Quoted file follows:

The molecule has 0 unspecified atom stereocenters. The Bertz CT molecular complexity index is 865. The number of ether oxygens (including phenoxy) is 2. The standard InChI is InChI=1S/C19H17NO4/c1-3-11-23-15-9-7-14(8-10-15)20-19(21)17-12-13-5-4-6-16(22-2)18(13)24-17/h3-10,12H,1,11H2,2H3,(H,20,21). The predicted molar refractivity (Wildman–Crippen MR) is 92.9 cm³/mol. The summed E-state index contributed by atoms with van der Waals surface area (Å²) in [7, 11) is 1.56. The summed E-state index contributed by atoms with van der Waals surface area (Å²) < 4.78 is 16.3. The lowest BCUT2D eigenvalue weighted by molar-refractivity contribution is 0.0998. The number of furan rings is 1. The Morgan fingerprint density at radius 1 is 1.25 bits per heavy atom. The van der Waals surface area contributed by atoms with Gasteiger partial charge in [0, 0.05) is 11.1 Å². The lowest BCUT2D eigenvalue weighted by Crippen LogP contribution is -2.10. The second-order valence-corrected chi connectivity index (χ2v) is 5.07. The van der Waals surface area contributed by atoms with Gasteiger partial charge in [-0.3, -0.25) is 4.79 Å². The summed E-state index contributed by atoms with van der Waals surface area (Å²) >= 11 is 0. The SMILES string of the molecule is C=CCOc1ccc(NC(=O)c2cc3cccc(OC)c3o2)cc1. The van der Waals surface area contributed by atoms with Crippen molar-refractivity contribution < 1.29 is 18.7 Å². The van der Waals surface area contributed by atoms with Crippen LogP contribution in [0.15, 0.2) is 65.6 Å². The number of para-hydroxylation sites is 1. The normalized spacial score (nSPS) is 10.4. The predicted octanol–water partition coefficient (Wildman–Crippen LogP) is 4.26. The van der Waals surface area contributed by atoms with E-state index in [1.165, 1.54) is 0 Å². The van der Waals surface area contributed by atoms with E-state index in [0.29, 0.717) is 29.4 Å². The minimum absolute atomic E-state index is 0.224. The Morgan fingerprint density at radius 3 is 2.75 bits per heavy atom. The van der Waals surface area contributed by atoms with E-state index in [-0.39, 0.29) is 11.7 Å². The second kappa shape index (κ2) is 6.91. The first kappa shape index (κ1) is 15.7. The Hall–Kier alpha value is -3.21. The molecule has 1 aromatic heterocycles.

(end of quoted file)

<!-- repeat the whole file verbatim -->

The molecule has 0 unspecified atom stereocenters. The Bertz CT molecular complexity index is 865. The number of ether oxygens (including phenoxy) is 2. The standard InChI is InChI=1S/C19H17NO4/c1-3-11-23-15-9-7-14(8-10-15)20-19(21)17-12-13-5-4-6-16(22-2)18(13)24-17/h3-10,12H,1,11H2,2H3,(H,20,21). The predicted molar refractivity (Wildman–Crippen MR) is 92.9 cm³/mol. The summed E-state index contributed by atoms with van der Waals surface area (Å²) in [7, 11) is 1.56. The summed E-state index contributed by atoms with van der Waals surface area (Å²) < 4.78 is 16.3. The lowest BCUT2D eigenvalue weighted by molar-refractivity contribution is 0.0998. The number of furan rings is 1. The Morgan fingerprint density at radius 1 is 1.25 bits per heavy atom. The van der Waals surface area contributed by atoms with Gasteiger partial charge in [0, 0.05) is 11.1 Å². The lowest BCUT2D eigenvalue weighted by Crippen LogP contribution is -2.10. The second-order valence-corrected chi connectivity index (χ2v) is 5.07. The van der Waals surface area contributed by atoms with Gasteiger partial charge in [-0.3, -0.25) is 4.79 Å². The summed E-state index contributed by atoms with van der Waals surface area (Å²) >= 11 is 0. The SMILES string of the molecule is C=CCOc1ccc(NC(=O)c2cc3cccc(OC)c3o2)cc1. The van der Waals surface area contributed by atoms with Crippen molar-refractivity contribution < 1.29 is 18.7 Å². The van der Waals surface area contributed by atoms with Crippen LogP contribution in [0.15, 0.2) is 65.6 Å². The number of para-hydroxylation sites is 1. The normalized spacial score (nSPS) is 10.4. The predicted octanol–water partition coefficient (Wildman–Crippen LogP) is 4.26. The van der Waals surface area contributed by atoms with E-state index in [1.165, 1.54) is 0 Å². The van der Waals surface area contributed by atoms with E-state index in [0.29, 0.717) is 29.4 Å². The minimum absolute atomic E-state index is 0.224. The Morgan fingerprint density at radius 3 is 2.75 bits per heavy atom. The van der Waals surface area contributed by atoms with E-state index in [-0.39, 0.29) is 11.7 Å². The second kappa shape index (κ2) is 6.91. The first kappa shape index (κ1) is 15.7. The Hall–Kier alpha value is -3.21. The molecule has 1 aromatic heterocycles.